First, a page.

Whether buying or selling a home, storage becomes an issue. Buyers want ample storage areas -- indeed, it can be a make-or-break feature when buying a home. Sellers need it both for eliminating clutter from rooms while showing a home, and for containing their own personal items. Learning how to best utilize the storage will increase the functionality and presentation of your home.
Once you've reduced the amount you would like to store - items have been sorted, unwanted and useless things have been discarded - presumably the remaining items needing storage are wanted, useful, and/or valuable in some way. Here are the steps that will ensure success:
Assess: Storage Areas and Items to Store
What you have and where you will store it are both questions that are pertinent to the task at hand. Storage of dishes or books, clothing or car parts, may require different solutions. The only way to do this is to take a good look. Simply having a lot of space is only part of the puzzle; being able to access your belongings is equally important.
Inventory the storage areas on your property to better understand "reality". Having an attic or basement does not mean that you have more storage if they are difficult to access, wet, unduly hot or cold, infested with mice or mold - so check these areas and really look at their condition. Similarly, cabinets and closets with particularly high shelving or excessively deep shelving provide wonderful storage for items that are not often in use.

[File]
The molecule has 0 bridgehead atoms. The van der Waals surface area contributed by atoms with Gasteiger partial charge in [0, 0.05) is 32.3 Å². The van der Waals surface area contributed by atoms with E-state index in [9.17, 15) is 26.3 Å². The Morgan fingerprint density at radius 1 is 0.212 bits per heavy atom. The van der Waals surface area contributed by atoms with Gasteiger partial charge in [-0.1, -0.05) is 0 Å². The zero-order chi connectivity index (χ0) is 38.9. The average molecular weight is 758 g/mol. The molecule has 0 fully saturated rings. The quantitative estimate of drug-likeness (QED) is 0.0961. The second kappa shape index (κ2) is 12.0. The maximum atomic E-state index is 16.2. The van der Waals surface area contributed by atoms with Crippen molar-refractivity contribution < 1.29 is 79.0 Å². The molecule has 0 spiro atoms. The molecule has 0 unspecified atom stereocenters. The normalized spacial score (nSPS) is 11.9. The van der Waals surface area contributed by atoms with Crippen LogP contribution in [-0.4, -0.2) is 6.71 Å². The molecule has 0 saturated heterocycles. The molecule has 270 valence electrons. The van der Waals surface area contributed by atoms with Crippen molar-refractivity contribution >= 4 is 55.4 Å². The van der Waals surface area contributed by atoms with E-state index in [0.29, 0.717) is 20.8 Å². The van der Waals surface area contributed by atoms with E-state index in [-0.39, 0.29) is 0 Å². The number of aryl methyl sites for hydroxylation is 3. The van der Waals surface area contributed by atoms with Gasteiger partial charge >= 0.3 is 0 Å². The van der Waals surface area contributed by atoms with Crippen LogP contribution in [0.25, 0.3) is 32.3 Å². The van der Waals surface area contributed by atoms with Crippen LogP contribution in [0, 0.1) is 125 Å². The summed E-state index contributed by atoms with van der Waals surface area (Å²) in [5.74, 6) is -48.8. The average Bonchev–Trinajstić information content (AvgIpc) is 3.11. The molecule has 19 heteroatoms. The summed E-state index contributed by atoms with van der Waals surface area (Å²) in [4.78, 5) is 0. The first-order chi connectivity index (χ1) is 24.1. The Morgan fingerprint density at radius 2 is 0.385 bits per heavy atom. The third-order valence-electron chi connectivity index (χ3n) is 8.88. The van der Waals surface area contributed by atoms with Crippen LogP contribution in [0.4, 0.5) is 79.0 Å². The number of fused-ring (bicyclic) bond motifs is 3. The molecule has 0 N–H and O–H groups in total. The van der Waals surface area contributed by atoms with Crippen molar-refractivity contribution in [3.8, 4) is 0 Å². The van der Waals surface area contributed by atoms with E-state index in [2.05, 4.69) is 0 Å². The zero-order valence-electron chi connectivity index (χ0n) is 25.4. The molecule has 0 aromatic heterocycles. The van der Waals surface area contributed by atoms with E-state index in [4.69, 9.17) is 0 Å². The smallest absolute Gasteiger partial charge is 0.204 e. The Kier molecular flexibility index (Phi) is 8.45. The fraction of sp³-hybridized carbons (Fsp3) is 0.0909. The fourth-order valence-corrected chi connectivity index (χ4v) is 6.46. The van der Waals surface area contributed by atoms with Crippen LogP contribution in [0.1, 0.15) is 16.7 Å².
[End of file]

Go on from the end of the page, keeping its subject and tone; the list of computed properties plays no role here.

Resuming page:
Don't overlook non-traditional storage - alcoves, and places where storage furniture or built-in furniture could exist. Your space might have a perfect place to put an armoire, bench seat with storage, or built-in bookshelves. Mantels and large porches, sheds and garages often have places where storage is possible. If these areas are exposed to view, containers should be attractive and appropriate to the spot.
When assessing where to store each item, keep in mind that having items close to the location where they will ultimately be used is often essential to it having value. Items you cannot access might as well not be there. If you are keeping something, consider "charging it rent" - is it worth the space it takes up?
If in your assessment of space and items to store you have far more items than space, then further reduction of possessions might be in order. An alternative is to "find more space" by creating more storage in the home or on the property possibly by building an addition, garage, or shed. Otherwise, if you have more stuff than fits in storage, you will either live with it in your way day-to-day, or have to rent storage space out of the home, which is expensive and inconvenient for accessing your items. Or perhaps you just need a bigger home!